Nor vex'd by love, nor by ambition fir'd;
Gently I wait the call of Charon's boat,
Still drinking like a fish, and —— like a goat.
He swore to me he could hardly bear the jest; for he pretended to retire like a philosopher, though he was but twenty-eight years old: and I believe the thing was true; for he had been a thorough rake. I think the three grave lines do introduce the last well enough. Od so, but I will go sleep; I sleep early now.
14. O faith, young women, I want a letter from MD; it is now nineteen days since I had the last: and where have I room to answer it, pray? I hope I shall send this away without any answer at all; for I will hasten it, and away it goes on Tuesday, by which time this side will be full. I will send it two days sooner on purpose out of spite, and the very next day after, you must know, your letter will come, and then it is too late, and I will so laugh, never saw the like! It is spring with us already. I ate asparagus the other day. Did you ever see such a frostless winter? Sir Andrew Fountaine lies still extremely ill; it costs him ten guineas a day to doctors, surgeons, and apothecaries, and has done so these three weeks. I dined to day with Mr. Ford; he sometimes chooses to dine at home, and I am content to dine with him; and at night I called at the coffeehouse, where I had not been a week, and talked coldly a while with Mr. Addison; all our friendship and dearness are off: we are civil acquaintance, talk words of course, of when we shall meet, and that is all. I have not been at any house with him these six weeks: the other day we were to have dined together at the comptroller's; but I sent my excuses, being engaged to the secretary of state. Is not it odd? But I think he has used me ill, and I have used him too well, at least his friend Steele.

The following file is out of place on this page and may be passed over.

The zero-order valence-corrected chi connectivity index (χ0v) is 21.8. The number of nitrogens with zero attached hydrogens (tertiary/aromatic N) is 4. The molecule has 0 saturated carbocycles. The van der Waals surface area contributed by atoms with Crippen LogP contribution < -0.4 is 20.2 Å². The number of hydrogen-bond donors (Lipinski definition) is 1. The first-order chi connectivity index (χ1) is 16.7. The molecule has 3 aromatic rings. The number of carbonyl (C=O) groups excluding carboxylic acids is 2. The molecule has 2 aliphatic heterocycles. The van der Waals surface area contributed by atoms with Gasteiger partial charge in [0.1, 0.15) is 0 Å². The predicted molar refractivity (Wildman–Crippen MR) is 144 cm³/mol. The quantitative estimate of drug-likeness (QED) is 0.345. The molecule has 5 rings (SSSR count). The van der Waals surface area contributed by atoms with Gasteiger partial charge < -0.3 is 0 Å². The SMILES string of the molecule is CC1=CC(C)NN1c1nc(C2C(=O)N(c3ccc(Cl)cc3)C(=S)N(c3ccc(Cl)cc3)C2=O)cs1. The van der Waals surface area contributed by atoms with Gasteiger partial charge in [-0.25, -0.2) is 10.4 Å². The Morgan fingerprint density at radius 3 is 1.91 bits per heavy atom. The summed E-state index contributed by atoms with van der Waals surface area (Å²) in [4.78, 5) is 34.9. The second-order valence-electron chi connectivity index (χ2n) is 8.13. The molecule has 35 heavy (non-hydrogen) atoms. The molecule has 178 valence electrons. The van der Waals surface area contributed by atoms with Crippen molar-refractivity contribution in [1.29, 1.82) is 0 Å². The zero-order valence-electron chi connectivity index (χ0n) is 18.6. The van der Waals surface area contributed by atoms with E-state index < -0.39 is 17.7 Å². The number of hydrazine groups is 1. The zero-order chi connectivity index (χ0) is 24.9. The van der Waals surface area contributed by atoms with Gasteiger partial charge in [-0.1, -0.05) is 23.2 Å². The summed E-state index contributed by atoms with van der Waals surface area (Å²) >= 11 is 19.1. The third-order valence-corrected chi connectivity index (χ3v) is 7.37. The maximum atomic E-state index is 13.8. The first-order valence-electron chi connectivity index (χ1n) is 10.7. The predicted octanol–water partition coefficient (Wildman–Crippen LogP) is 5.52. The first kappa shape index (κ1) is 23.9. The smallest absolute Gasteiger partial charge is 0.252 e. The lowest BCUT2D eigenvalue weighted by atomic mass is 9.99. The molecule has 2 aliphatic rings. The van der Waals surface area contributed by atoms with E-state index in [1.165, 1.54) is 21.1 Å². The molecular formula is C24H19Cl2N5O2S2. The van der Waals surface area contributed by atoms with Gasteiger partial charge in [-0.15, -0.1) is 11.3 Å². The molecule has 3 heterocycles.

15. It has cost me three guineas to day for a periwig. I am undone! It was made by a Leicester lad, who married Mr. Worrall's daughter, where my mother lodged; so I thought it would be cheap, and especially since he lives in the city. Well, London lickpenny: I find it true. I have given Harrison hints for another Tatler to morrow. The jackanapes wants a right taste; I doubt he will not do. I dined with my friend Lewis of the secretary's office, and am got home early, because I have much business to do; but before I begin I must needs say something to MD, faith — No, faith, I lie, it is but nineteen days to day since my last from MD. I have got Mr. Harley to promise, that whatever changes are made in the council, the bishop of Clogher shall not be removed, and he has got a memorial accordingly. I will let the bishop know so much in a post or two. This is a secret; but I know he has enemies, and they shall not be gratified, if they designed any such thing, which perhaps they might; for some changes there will be made. So drink up your claret, and be quiet, and do not lose you money.
16. Morning. Faith I will send this letter to day to shame you, if I have not one from MD before night, that is certain. Will not you grumble for want of the third side, pray now? Yes, I warrant you; yes, yes, you shall have the third, you shall so, when you can catch it, some other time; when you be writing girls. — O faith, I think I will not stay till night, but seal up this just now, and carry it in my pocket, and whip it into the postoffice as I come home at evening. I am going out early this morning. — Patrick's bills for coals and candles, &c. come sometimes to three shillings a week; I keep very good fires, though the weather be warm. Ireland will never be happy till you get smallcoal likewise; nothing so easy, so convenient, so cheap, so pretty for lighting a fire. My service to Mrs. Stoyte and Walls, has she a boy or a girl? A girl, hmm; and died in a week, hmmm, and was poor Stella forced to stand for godmother? — Let me know how accounts stand, that you may have your money betimes. There is four months for my lodging, that must be thought on too: and so go dine with Manley, and lose your money, do extravagant sluttikin, but do not fret. — It will be just three weeks when I have the next letter, that is to morrow. Farewell, dearest beloved MD, and love poor, poor Presto, who has not had one happy day since he left you, as hope saved — It is the last sally I will ever make, but I hope it will turn to some account. I have done more for these, and I think they are more honest than the last; however, I will not be disappointed. I would make MD and me easy; and I never desired more. — Farewell, &c. &c.